ANAHEIM, Calif.  — Finding a science-based formula that will allow both food safety and environmental concerns to be reflected in farming practices is the new challenge for growers.

An Oct. 4 Produce Marketing Association Fresh Summit workshop, “Food Safety and the Environment: A Delicate Balancing Act” featured a panel moderated by Hank Giclas, vice president of science and technology for Western Growers, Irvine, Calif. and included perspectives from a grower, an environmental group representative, a value-added marketer and a foodservice buyer.

The workshop looked at whether issues such as buffer zones, animal fences and traps and other food safety measures are compatible with environmental and sustainability standards.

Growers simply want to know from buyers what the rules are for both sustainability and food safety, said Tim York, president of foodservice distributor Markon Cooperative, Salinas, Calif.

“In the end food safety has to be our trump card, but many of us would believe that the environment doesn’t have to be a loser at the same time and we really can strike this balance,” York said.

York said buyers demand that growers protect the environment but at the same time they will not want a box of spring mix with a frog in it.

Mark Teixeira, general manager of Teixeira Farms Inc., Santa Maria, Calif., said it is important for buyers and consumers to remember that fields are not a completely controllable environment. Growers will want to eliminate the potential source of E. coli, for example, by keeping deer out of fields with fences.

“This stuff doesn’t grow in the backroom of the grocery store and we have to make sure we remember and we can see that,” he said. “I can’t put a sign up to the birds and say, ‘This is a no fly zone.’”

Food safety, sustainability and social accountability are all elements of buyer demands on suppliers, said Mike Burness, vice president of global quality and food safety for Chiquita Brands International, Cincinnati.

“What we want to do is really focus on the science (of sustainability), as we have in food safety,” he said. Burness said Chiquita has been involved in environmental sustainability in the cultivation of bananas for years in partnership with the World Wildlife Fund and the Rainforest Alliance.

“It is possible to get that balance, and we need to start integrating those same strategies and thoughts into the North American produce agriculture,” Burness said. “It’s a very difficult equation.”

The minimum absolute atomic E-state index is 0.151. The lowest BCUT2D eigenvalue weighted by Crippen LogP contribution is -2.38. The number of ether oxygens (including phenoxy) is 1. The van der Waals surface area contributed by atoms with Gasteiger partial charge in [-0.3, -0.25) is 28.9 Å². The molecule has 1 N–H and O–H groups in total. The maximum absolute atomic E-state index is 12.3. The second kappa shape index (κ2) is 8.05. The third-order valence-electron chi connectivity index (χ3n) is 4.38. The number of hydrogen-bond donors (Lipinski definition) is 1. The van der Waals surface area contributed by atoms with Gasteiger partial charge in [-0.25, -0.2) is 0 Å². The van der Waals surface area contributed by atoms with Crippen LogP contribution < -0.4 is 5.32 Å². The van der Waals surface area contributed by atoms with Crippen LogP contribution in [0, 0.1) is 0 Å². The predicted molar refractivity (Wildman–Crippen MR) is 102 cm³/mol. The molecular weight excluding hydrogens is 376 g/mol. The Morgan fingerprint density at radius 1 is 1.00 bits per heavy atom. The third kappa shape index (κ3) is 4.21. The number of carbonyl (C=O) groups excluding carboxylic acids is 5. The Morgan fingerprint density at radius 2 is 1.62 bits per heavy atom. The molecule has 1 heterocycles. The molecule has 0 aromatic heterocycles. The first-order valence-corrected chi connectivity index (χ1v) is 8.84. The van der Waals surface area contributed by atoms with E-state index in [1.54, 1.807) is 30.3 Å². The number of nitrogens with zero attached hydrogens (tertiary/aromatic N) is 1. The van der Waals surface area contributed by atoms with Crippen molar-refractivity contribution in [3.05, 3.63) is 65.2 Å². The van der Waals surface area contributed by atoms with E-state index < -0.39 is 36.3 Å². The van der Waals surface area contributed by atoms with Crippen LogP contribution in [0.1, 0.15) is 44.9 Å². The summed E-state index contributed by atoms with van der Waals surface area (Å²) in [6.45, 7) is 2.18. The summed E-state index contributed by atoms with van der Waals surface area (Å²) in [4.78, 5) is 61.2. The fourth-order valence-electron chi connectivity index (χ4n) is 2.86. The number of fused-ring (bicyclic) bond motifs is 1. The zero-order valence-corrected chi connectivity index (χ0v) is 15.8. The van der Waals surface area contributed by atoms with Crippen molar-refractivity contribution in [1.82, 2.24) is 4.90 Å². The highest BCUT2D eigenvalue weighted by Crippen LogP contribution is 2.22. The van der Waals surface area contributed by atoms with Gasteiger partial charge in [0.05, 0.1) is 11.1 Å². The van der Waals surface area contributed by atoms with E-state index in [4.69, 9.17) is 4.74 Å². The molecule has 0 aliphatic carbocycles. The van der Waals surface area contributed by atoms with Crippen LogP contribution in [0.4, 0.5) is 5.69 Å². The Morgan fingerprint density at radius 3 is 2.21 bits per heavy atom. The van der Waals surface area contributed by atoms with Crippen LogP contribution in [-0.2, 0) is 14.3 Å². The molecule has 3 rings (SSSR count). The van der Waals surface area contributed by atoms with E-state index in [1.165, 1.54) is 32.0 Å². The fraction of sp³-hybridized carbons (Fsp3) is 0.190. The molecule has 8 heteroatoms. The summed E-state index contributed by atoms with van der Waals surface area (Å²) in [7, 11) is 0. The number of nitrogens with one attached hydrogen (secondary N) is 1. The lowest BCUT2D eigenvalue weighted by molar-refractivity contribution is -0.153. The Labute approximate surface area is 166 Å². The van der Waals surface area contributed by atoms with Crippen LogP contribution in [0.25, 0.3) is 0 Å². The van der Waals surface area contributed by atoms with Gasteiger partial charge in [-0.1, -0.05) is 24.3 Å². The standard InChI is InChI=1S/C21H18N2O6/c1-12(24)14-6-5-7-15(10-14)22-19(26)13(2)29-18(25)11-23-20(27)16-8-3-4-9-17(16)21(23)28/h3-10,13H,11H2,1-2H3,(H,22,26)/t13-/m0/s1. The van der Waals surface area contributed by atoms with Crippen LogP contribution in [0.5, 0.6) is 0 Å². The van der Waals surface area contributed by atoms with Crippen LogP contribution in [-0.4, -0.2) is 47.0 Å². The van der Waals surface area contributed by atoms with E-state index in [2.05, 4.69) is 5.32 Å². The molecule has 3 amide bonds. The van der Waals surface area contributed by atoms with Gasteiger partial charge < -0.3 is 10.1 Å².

He said growers in one region may not share the same control measures as growers in another region.

Teixeira said customers should not have different rules that make it impossible for growers to comply efficiently.

“Let’s make a set of rules and implement those to the grower,” he said.  “The grower is more than willing to do it; we’re the biggest environmentalists there are.”

Teixeira said some growers have to undergo as many as 15 to 20 food safety audits a year, and some auditors lack knowledge farming operations.

He said standard rules are needed for domestic and imported suppliers.

“How can you carve out California and Arizona and say that you are going to comply with these rules but everybody else is wide open?” he said.

Teixeira said buyers shouldn’t have one standard for California growers and another standard for local producers.

York said he favors the expansion of science-based standards of the California and Arizona Leafy Greens Marketing Agreements with a national leafy greens marketing agreement.

York said some growers have referred to unidentified buyers requiring “supermetrics” — standards above and beyond the California/Arizona marketing agreement.  For example, some buyers have requested expansion in the “buffer zones” for no apparent scientific reason.    

“Food safety metrics that are required should deliver safe food as opposed to create a sense for lawyers sitting in an office somewhere that it is safer,” said Eric Holst, managing director of the center for conservation incentives for the Environmental Defense Fund, New York.

Holst also said an open dialogue about decreasing the environmental effect of the California Leafy Greens Marketing Agreement is important.

Burness said Chiquita doesn’t have any environmental requirements for its U.S. growers.

“We do think that in the future there is an opportunity to work with the growers, the environmental groups and academia to find that balance and maximize the benefits of food safety and environmental sustainability," he said.

“We want to make sure we have the right science and the right balance filtered into that food safety stuff before we take that next step,” Burness said. “We think we can absolutely co-manage them.”

York also said Markon does not have a sustainability program yet but is consulting with environmental groups on the issue.